Composition Of Committee Of Creditors Under The IBC – A Comparative Study

In our earlier article titled, “Homebuyers now Financial Creditors: Too many cooks spoil the resolution process?“, we analysed the impact of the Insolvency and Bankruptcy Code (Amendment) Ordinance, 2018, (“Ordinance“) on the corporate insolvency resolution process, and briefly discussed how operational creditors were adversely affected by homebuyers and their dues, now being accorded the status of financial creditors and financial debt respectively. Pursuant to the Ordinance, the Insolvency and Bankruptcy Code (Second Amendment) Act, 2018 (“Amendment“) came into force with effect from 6th June, 2018.

We now take a closer look at how and why operational creditors have been excluded from the committee of creditors (“CoC“) by the Insolvency and Bankruptcy Code (“Code“), how it compares to global practices, and whether a relook at the constitution of the CoC is the need of the hour.

BLRC’s take on Operational Creditors

The Bankruptcy Law Review Committee (“BLRC“) released a report (“Report“) in November 2015 commenting on the rationale and design of the then proposed Code. The BLRC deliberated on various aspects of the Code including the formation and composition of the CoC, concluding that members of the CoC have to be creditors both with the capability to assess viability, as well as be willing to modify terms of existing liabilities in negotiations. With this reasoning, operational creditors were intentionally left out of the CoC under the presumption that such creditors would neither be able to decide on matters regarding the insolvency of the entity, nor would they be willing to take the risk of postponing payments for better future prospects for the entity. The BLRC concluded that, for the resolution process to be swift and efficient, the Code should necessarily mandate that the composition of the CoC be restricted to only the financial creditors.

An International Perspective

In a broader perspective, this reasoning of the BLRC stands in stark contrast with the Legislative Guide on Insolvency Law (“LGIL“) proposed by The United Nations Commission on International Trade Law (“UNCITRAL“), wherein the UNCITRAL recognised that the first key objective of a resolution process is to balance the advantages of near-term debt collection through liquidation (often the preference of secured creditors) against preserving the value of the debtor’s business through reorganization (often the preference of unsecured creditors and the debtor).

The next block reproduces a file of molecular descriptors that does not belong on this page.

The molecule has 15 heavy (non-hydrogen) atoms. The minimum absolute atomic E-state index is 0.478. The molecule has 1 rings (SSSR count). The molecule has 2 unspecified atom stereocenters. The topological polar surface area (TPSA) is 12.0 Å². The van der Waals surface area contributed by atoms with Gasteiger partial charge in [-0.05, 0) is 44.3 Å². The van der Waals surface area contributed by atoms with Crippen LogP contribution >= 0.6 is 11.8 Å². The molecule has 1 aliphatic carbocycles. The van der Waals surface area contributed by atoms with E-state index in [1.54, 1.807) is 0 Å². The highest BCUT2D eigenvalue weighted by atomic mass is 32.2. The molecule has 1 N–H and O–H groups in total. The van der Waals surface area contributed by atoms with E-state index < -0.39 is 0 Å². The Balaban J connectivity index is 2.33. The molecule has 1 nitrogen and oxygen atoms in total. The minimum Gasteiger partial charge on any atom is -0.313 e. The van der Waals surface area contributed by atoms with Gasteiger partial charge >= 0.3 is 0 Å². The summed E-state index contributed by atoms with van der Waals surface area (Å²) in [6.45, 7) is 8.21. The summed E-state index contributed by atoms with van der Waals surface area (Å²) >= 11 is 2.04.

The LGIL recognised that in many cases, it would not be possible or necessary to involve every creditor, especially those creditors who do not have the commercial expertise, knowledge or will to participate effectively in the process. They could not however, be ignored, as they would be important for the continued operation of the business (as suppliers of essential goods or services or as participants in essential parts of the debtor’s production process).

As a general rule, secured creditors are generally not represented on a creditor committee if they are fully secured or over-secured. In such cases, their interests are significantly different from those of unsecured creditors and their ability to participate in and potentially alter the outcome of decisions by creditors may not be in the best interests of all creditors. Recognizing this divergence of interests, some insolvency laws require secured creditors to surrender their security interest before they can participate in the proceedings and vote on any matter. Where they are under-secured, however, their interests are more likely to align with those of unsecured creditors and their participation in the committee or in voting by creditors may be appropriate, at least to the extent that they are under-secured.

An example of this would be the Company Voluntary Arrangement (CVA) mechanism under UK insolvency laws, where secured creditors are entitled to vote only in specific circumstances.

The BLRC itself in its Report has correctly stated that many possibilities are envisioned on default and that liquidation is only one option of many. It has further stated if the entity is protected as a going concern, the costs imposed upon society go down, as liquidation involves the destruction of the organisational capital of the firm. The BLRC then however expounds its firm belief that there is only one correct forum for evaluating such possibilities, and making a decision: a CoC, where all financial creditors (both secured and unsecured) have votes in proportion to the magnitude of debt that they hold.